• iPlantsman

Apples - My top 5 apple varieties to grow yourself at home for great flavour and beauty.

I'll start this post, with a comment that I have given to people buying fruit trees many times over the years;

'Don't buy the tree that produces the fruit you already buy from your local shop or supermarket. The fruit they sell will be bigger, comparable in taste (though likely a little less tasty) and in far greater abundance than a plant you own will produce. Instead, buy less common, but equally or even more tasty and beautiful varieties for your garden.'

I understand why people choose to grow a Braeburn, Golden Delicious or Cox's Orange Pippin, but there seems like little point to me unless you are planting an orchard full of different varieties. Instead look to the many thousands of Apple varieties available to find the best for you. I appreciate that contemplating research from thousands of options is daunting but, as always, there are shortcuts.


Apple Day at The Caley
Apple Day at The Caley

Selecting for Use

To start narrowing down the possible selections, first choose the type of Apple that you wish to grow, Dessert (or Eater), which can be picked and eaten straight off the tree, or a Cooker, which you will stew or bake or cook in caramel before topping with puff pastry to make a delicious Tarte Tatin; sublime! There are other types of apple, but unless you are making cider, or crab apple jelly, they won't be of much use and I'm not going to discuss either here currently, except to say that Crab Apple trees can be hugely ornamental and a great wildlife attractor, but possibly more importantly, are generally very good pollinators of other apples.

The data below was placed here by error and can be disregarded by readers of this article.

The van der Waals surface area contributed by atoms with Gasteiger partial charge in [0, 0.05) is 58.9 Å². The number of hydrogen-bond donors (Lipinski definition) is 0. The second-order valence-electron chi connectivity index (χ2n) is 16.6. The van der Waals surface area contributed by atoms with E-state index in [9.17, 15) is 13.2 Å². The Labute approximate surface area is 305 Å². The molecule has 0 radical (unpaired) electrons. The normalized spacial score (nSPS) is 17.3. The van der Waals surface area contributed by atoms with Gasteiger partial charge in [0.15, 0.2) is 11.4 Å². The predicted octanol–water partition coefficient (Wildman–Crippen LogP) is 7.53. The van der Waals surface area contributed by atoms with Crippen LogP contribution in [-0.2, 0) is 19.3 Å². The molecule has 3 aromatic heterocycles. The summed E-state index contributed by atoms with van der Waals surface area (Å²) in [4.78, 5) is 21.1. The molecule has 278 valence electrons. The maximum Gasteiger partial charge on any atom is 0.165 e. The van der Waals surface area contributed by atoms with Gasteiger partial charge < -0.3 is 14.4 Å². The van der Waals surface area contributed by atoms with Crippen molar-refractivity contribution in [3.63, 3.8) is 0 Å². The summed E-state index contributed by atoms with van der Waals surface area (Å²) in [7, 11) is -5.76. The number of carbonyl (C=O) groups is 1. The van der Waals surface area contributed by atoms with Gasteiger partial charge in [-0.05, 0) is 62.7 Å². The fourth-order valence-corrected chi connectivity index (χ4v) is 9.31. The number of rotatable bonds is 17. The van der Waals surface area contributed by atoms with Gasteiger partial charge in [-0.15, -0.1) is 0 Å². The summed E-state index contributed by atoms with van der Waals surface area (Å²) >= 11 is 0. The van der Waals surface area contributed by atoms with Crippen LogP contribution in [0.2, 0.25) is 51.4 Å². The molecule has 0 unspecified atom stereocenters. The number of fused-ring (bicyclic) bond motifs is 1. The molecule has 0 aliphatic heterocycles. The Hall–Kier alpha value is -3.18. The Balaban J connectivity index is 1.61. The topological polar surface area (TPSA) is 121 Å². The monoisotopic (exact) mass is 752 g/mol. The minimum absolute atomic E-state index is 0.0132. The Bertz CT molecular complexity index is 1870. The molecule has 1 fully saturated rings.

Rootstocks

Once you have chosen the purpose of the apple, you can consider its size. I'm not going to go into much detail here, but (click here) to link to an excellent guide to rootstock sizes for apples (and other fruit from Frank Matthews): the selection of which determines the ultimate size of the tree. Please note that each variety can be grown using a number of different rootstocks, each of which would give a different end result in terms of height and spread. By selecting a rootstock which suits your space you will make life easier on yourself in the future. If you can't reach the fruit, they are of little use to you. M27, M9 and MM106 are the 3 most common apple rootstocks in ascending height order.



Forms

As well as the rootstock you will likely encounter the 'form' of the trees being offered. Most plants that you are looking to grow as normal, freestanding trees in your garden will be bought as Maidens. A Maiden is a one year old tree, usually grown and lifted from a field and supplied while dormant (in the winter). Typically, maiden trees have a single leader stem, with little or no side-branching. More on Maiden trees (click here) for Keepers Nursery guide.